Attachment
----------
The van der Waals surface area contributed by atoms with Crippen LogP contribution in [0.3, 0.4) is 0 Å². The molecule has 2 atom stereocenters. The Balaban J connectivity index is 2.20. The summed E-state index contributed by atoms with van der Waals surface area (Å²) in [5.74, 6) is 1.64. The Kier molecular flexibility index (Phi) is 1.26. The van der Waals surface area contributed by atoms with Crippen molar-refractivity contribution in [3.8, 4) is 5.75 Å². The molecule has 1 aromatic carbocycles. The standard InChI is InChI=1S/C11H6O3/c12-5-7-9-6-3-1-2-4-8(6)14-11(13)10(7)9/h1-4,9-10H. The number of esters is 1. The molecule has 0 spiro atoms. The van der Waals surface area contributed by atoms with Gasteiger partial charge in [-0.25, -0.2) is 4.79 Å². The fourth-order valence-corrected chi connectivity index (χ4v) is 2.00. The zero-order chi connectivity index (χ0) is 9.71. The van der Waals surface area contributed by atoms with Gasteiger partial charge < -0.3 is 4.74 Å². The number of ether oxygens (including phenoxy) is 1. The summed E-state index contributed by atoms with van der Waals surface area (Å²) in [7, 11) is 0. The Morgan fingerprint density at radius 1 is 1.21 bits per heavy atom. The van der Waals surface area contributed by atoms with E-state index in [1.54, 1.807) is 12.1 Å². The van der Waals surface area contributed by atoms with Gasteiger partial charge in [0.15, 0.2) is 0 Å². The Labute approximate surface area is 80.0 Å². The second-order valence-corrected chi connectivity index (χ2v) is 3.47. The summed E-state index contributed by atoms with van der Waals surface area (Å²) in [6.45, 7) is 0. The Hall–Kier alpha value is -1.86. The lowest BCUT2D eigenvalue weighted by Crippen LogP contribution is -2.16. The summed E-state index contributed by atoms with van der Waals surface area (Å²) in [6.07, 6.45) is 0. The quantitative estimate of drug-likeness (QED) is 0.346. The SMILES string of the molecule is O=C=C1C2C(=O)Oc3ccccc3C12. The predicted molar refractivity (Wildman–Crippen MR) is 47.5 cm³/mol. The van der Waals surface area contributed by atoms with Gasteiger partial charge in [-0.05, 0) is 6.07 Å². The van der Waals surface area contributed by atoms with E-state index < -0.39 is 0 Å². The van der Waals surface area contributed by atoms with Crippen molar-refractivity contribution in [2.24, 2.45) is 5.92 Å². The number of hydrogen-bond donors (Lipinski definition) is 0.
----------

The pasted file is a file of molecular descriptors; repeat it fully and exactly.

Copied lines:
The van der Waals surface area contributed by atoms with Crippen LogP contribution in [0.3, 0.4) is 0 Å². The molecule has 2 atom stereocenters. The Balaban J connectivity index is 2.20. The summed E-state index contributed by atoms with van der Waals surface area (Å²) in [5.74, 6) is 1.64. The Kier molecular flexibility index (Phi) is 1.26. The van der Waals surface area contributed by atoms with Crippen molar-refractivity contribution in [3.8, 4) is 5.75 Å². The molecule has 1 aromatic carbocycles. The standard InChI is InChI=1S/C11H6O3/c12-5-7-9-6-3-1-2-4-8(6)14-11(13)10(7)9/h1-4,9-10H. The number of esters is 1. The molecule has 0 spiro atoms. The van der Waals surface area contributed by atoms with Gasteiger partial charge in [-0.25, -0.2) is 4.79 Å². The fourth-order valence-corrected chi connectivity index (χ4v) is 2.00. The zero-order chi connectivity index (χ0) is 9.71. The van der Waals surface area contributed by atoms with Gasteiger partial charge < -0.3 is 4.74 Å². The number of ether oxygens (including phenoxy) is 1. The summed E-state index contributed by atoms with van der Waals surface area (Å²) in [7, 11) is 0. The Morgan fingerprint density at radius 1 is 1.21 bits per heavy atom. The van der Waals surface area contributed by atoms with E-state index in [1.54, 1.807) is 12.1 Å². The van der Waals surface area contributed by atoms with Gasteiger partial charge in [0.15, 0.2) is 0 Å². The Labute approximate surface area is 80.0 Å². The second-order valence-corrected chi connectivity index (χ2v) is 3.47. The summed E-state index contributed by atoms with van der Waals surface area (Å²) in [6.45, 7) is 0. The Hall–Kier alpha value is -1.86. The lowest BCUT2D eigenvalue weighted by Crippen LogP contribution is -2.16. The summed E-state index contributed by atoms with van der Waals surface area (Å²) in [6.07, 6.45) is 0. The quantitative estimate of drug-likeness (QED) is 0.346. The SMILES string of the molecule is O=C=C1C2C(=O)Oc3ccccc3C12. The predicted molar refractivity (Wildman–Crippen MR) is 47.5 cm³/mol. The van der Waals surface area contributed by atoms with Gasteiger partial charge in [-0.05, 0) is 6.07 Å². The van der Waals surface area contributed by atoms with E-state index < -0.39 is 0 Å². The van der Waals surface area contributed by atoms with Crippen molar-refractivity contribution in [2.24, 2.45) is 5.92 Å². The number of hydrogen-bond donors (Lipinski definition) is 0.